There is a long line which connects what has been happening in the last month in Europe and in the world: we did not need the great speech of Sir David Attenborough to remember the threat climate change poses to the entire world, and whilst in Katowice, Poland, the COP24 was held, in the streets of Paris the Gilets Jaunes marched against the French government, a protest triggered by the decision to increase taxes on fuel.
The French proposal in principle was correct: curbing CO2 emissions, by reducing and discouraging behaviour and practices that further emissions, both for consumers and producers.
The proposal has been met with anger and perceived as a tax on common citizens and to some extent it was, but maybe the proposal was incomplete. It lacked incentives for people to change their behaviour, such as switching to an electric car, which is still expensive for middle-class citizen.
While this was happening in France, in Poland things were not better: it is not the first time the Visegrad country has hosted a UN Conference of Parties on climate, the first time was in 2013, in Warsaw during the COP19, a preparatory event for the 2015 Paris COP21 which gave birth to the Paris Agreement.
The decision to host it in Poland was already controversial at that time (the year before it was held in Qatar which recently has abandoned the OPEC in order to shift to natural gas more than oil), because Poland relies on coal too much, and it has been a country which has always jeopardised the EU efforts to decarbonise the economy as a result.
During this year conference Polish President Duda has reiterated the will of Poland to keep relying on coal: it cannot be claimed that COP24 has started in the right way and surely the final agreement remains a political declaration, which for sure diminishes the commitments made in Paris and enshrined in ambitious binding agreement which has not been fully implemented.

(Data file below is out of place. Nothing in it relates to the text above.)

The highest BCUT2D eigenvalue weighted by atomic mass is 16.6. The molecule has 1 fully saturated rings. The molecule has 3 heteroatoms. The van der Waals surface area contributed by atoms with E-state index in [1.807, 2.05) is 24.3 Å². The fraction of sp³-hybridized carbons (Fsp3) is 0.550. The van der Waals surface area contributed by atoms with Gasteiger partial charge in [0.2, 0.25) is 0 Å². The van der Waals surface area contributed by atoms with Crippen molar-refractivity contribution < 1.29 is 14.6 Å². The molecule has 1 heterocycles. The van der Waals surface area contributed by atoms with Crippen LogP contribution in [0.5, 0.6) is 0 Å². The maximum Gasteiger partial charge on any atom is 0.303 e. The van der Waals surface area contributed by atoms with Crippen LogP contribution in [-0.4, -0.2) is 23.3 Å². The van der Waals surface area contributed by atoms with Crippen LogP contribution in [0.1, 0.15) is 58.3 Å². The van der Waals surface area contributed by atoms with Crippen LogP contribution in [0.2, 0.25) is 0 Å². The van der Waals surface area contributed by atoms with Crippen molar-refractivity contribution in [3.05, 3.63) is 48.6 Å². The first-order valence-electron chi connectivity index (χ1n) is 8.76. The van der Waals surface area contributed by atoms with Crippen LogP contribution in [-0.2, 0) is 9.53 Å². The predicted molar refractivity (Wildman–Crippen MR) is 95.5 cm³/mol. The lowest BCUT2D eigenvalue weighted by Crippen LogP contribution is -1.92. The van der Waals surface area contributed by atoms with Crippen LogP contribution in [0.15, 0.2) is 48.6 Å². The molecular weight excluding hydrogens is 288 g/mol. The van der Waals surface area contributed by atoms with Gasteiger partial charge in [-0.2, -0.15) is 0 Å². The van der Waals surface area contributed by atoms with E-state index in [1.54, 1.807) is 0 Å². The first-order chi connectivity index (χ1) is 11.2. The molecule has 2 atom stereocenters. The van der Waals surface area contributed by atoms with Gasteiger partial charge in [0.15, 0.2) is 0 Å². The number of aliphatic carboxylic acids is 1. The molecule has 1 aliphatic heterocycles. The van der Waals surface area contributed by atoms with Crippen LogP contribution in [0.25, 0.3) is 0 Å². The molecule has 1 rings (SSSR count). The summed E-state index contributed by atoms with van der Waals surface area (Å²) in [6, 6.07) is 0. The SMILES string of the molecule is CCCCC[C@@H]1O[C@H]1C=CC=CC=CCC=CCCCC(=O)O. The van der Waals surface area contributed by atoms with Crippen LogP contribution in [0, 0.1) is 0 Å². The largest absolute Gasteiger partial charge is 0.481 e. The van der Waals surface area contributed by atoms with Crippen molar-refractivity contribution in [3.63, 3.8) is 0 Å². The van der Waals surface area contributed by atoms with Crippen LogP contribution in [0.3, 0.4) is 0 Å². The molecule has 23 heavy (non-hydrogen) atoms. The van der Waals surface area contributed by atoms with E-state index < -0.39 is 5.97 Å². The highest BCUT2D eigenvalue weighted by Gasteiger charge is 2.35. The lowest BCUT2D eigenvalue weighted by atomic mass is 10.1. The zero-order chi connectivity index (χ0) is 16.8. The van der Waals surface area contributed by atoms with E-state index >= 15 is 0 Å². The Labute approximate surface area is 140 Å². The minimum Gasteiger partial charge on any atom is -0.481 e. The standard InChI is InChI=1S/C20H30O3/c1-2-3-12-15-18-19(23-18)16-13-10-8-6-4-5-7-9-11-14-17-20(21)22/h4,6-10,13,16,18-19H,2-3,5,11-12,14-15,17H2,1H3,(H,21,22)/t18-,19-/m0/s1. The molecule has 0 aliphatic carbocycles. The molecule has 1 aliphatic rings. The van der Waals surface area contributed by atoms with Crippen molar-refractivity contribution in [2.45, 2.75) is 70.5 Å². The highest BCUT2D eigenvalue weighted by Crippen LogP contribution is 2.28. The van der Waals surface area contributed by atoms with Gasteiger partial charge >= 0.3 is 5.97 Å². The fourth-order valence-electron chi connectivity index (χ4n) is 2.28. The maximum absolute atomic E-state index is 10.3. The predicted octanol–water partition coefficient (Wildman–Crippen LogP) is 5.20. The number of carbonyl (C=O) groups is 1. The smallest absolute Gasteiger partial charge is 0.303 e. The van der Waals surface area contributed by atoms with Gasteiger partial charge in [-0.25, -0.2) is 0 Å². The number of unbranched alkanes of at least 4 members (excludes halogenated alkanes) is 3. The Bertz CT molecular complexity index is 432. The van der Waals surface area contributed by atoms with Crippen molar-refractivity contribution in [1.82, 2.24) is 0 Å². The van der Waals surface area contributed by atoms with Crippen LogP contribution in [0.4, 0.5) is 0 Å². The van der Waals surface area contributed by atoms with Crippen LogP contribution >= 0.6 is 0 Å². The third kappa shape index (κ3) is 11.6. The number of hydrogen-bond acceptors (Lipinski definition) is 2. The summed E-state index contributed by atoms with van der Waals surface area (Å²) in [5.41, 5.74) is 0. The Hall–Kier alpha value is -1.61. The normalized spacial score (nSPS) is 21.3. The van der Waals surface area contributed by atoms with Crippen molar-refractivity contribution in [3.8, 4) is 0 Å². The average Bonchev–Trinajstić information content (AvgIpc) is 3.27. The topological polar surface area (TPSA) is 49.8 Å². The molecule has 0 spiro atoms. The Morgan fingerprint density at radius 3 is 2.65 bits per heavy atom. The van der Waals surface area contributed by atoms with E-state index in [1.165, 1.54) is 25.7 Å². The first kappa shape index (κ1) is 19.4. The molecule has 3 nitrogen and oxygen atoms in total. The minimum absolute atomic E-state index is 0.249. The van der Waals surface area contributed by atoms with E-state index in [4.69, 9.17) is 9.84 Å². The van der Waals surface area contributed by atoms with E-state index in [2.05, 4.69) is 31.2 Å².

The result obtained in Paris three years ago has been a huge international success of the Hollande presidency and of the French presidency of the COP led by the ministers Laurent Fabius and Ségolène Royal: Macron’s policies are perfectly in line with this because the environment in France remains a cross-party subject.
One of the first to suggest an EU carbon tax was Nicolas Sarkozy, and the idea has also been adopted by the 2017 presidential candidates for the primary elections of the French Republicans to apply to US goods in case of a withdrawal from the Paris agreement.
France’s reliance on nuclear energy is also a factor of its low CO2 emissions in comparison to other European countries (like Germany and Italy) and Macron intends to pave the way for less nuclear dependence and more renewable, an ambitious project.
This period follows a time of political success of Green parties across Europe (Germany, Belgium, Luxembourg), but is there a popular consensus on what to do to tackle climate change? These latest events point us toward the conclusion that there isn’t.
A radical challenge needs a radical response, but radical can also mean unpopular: it is not only the industrial or entrepreneurial world which contributes to climate change but also us, common citizens, with our everyday actions.
Fighting climate change also means adjusting our lifestyles, and too often people resist change.